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Description of key information

There are no standard carcinogenicity studies conducted with DMSO, but considering the lack of genotoxic potential, the absence of target organs (excepted the eye lens in some sensitive species) in many repeated dose toxicity studies performed with diverses animal species, routes of administration and exposure durations up to 2 years and the results of some initiation/promotion studies, it is not scientifically justified to perform a carcinogenicity study.
Initiation/promotion studies by oral administration DMSO had no effect on the latency or frequency of tumours induced by DMBA. Dermal administration gave contrasted results, enhancement, inhibition or no effects on the tumour frequency. It is difficult to find a common explanation for the range of effects of DMSO on experimental tumorigenesis. The likely improved skin penetration of the carcinogen when dissolved in DMSO could account for the enhancement observed in single-stage trials by dermal route. However, in two-stage trials, tumorigenesis was not enhanced with DMSO as the vehicle for the initiator and was actually inhibited when DMSO was used as the vehicle for the promoter.

Key value for chemical safety assessment

Justification for classification or non-classification

No classification for carcinogenicity has to be applied for DMSO according to EU Directive 67/584/EEC and EU regulation (EC) No 1272/2008 (CLP).

Additional information

There are no standard carcinogenicity studies conducted with DMSO.Subcutaneous injections of 0.05 ml DMSO, once weekly for lifetime, to 30 ICR/Ha swiss mice did not induce tumour at the injection site (Van Duuren et al., 1971).Additional information is available from initiation/promotion studies.

Initiation/Promotion Studies

The effects of DMSO on the tumorigenic activity of 7,12-dimethylbenz[a]anthracene (DMBA) was investigated in rats. Three groups of 50 male Sprague-Dawley rats were given 20 mg DMBA by gavage. In the two first groups, DMBA treatment was followed by 50 ppm DMSO in their drinking water 3 days before or 3 days after DMBA administration, respectively. The third group received no DMSO and served as untreated controls. The animals were treated or observed for up to 18 months, DMSO had no effect on the latency or frequency of tumors induced by DMBA. Rats receiving DMSO weighed more and had fewer tumors than did the controls at the end of the 18-month study period. This was suggestive that DMSO decreased the total number of tumors, although the difference between treated and control rats did not reach statistical significance (Fletcher & Dennis, 1967).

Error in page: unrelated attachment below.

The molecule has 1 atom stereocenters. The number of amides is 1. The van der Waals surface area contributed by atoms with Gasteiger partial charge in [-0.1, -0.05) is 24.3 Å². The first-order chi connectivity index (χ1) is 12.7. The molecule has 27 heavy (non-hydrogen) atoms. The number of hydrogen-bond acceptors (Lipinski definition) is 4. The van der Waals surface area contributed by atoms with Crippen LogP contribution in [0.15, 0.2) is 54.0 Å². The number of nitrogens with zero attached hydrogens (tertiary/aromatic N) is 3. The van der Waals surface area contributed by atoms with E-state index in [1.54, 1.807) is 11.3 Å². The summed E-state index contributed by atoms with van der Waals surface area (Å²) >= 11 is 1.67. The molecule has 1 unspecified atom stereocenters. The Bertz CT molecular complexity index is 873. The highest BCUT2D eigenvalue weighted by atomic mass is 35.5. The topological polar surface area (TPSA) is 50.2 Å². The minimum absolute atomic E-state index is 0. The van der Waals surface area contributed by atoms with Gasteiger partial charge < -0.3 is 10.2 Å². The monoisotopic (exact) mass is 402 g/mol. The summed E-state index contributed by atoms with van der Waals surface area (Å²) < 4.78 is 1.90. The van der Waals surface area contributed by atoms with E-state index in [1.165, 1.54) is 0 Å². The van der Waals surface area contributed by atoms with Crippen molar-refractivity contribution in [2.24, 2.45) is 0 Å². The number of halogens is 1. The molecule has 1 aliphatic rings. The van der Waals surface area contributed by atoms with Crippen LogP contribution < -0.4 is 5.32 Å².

Initiation-promotion studies based on the skin tumor model were carried out with DMSO in mice. The animals were treated twice weekly with 125 mg benzo[a]pyrene dissolved in 40 µl DMSO or acetone and applied dermally. The number of skin tumors was doubled when DMSO was used as the solvent. In another group, tumor initiation was carried out with DMBA dissolved in DMSO. Without promotion treatment the tumor frequency was unchanged relative to that in the controls. Promotion treatment with a solution of phorbol myristate in DMSO reduced the frequency of skin tumors (Jacoby & Weiss, 1986).

In 20 ICR/Ha Swiss mice, dermal application of 0.1 ml DMSO, 3 times weekly over a period of 400 days, after a primary treatment with DMBA (applied once only, 20µg in 0.1 ml acetone), induced no skin tumors (Loewengart & van Duuren, 1977).

The effect of DMSO as the solvent for 20-methylcholanthrene (MC) on induced carcinogenesis of the skin was investigated in male CBA x C57BL hybrid mice. MC was used as a 0.25 and 0.5% solution in benzene or DMSO and applied in a dose of 0.2 ml to the previously shaved skin of the interscapular region once a week until the end of the experiment. The following parameters were determined: the time of appearance of the first papilloma and the first carcinoma, the mean latent period of development of the two types of tumor. After application of a 0.25% solution of MC in DMSO only a tendency toward the acceleration of carcinogenesis was observed, but if the MC concentration was doubled, the acceleration of carcinogenesis became significant (Finogenova, 1974).

Two groups of 40 Sprague-Dawley rats were treated dermally, 3 times a week, for at least 26 weeks, with 0.02 ml of a 1% solution of 9,10-dimethylbenzanthracene (DMBA) dissolved either in DMSO or acetone. A third group (40 animals) received only DMSO (0.02 ml). The animals were observed weekly and the number of tumors counted. Specimens were taken from all tumours for histological examination at the end of the experiment. In the rats treated with DMBA dissolved in acetone, the time of appearance of the first tumor was shorter (26 weeks) compared to DMBA in DMSO (34 weeks) and the number of papillomas was greated (141 versus 32). No skin tumor was observed in the rats treated with DMSO alone (Stenbäch, 1970).

Hairless mice were given 5 topical applications of 470 nmol 20-methylcholanthrene (MC) at one-week intervals. In one experimental group the MC was dissolved in reagent grade acetone alone, in another group it was dissolved in a mixture consisting of 50% acetone and 50% DMSO. A control group received the mixed solvent alone. The animals were observed for development of papillomas and malignant tumors for 75 weeks. The group treated with MCA in acetone/DMSO had a higher mortality than the two other groups. The admixture of 50% DMSO to the solvent had a significant inhibitory effect on tumor and cancer rates and on cancer yield, whereas no effect could be observed on the tumor yield. Hence, 50% DMSO in the solvent has a moderate, but significant, inhibitory effect on MC-induced skin carcinogenesis (Iversen et al., 1981).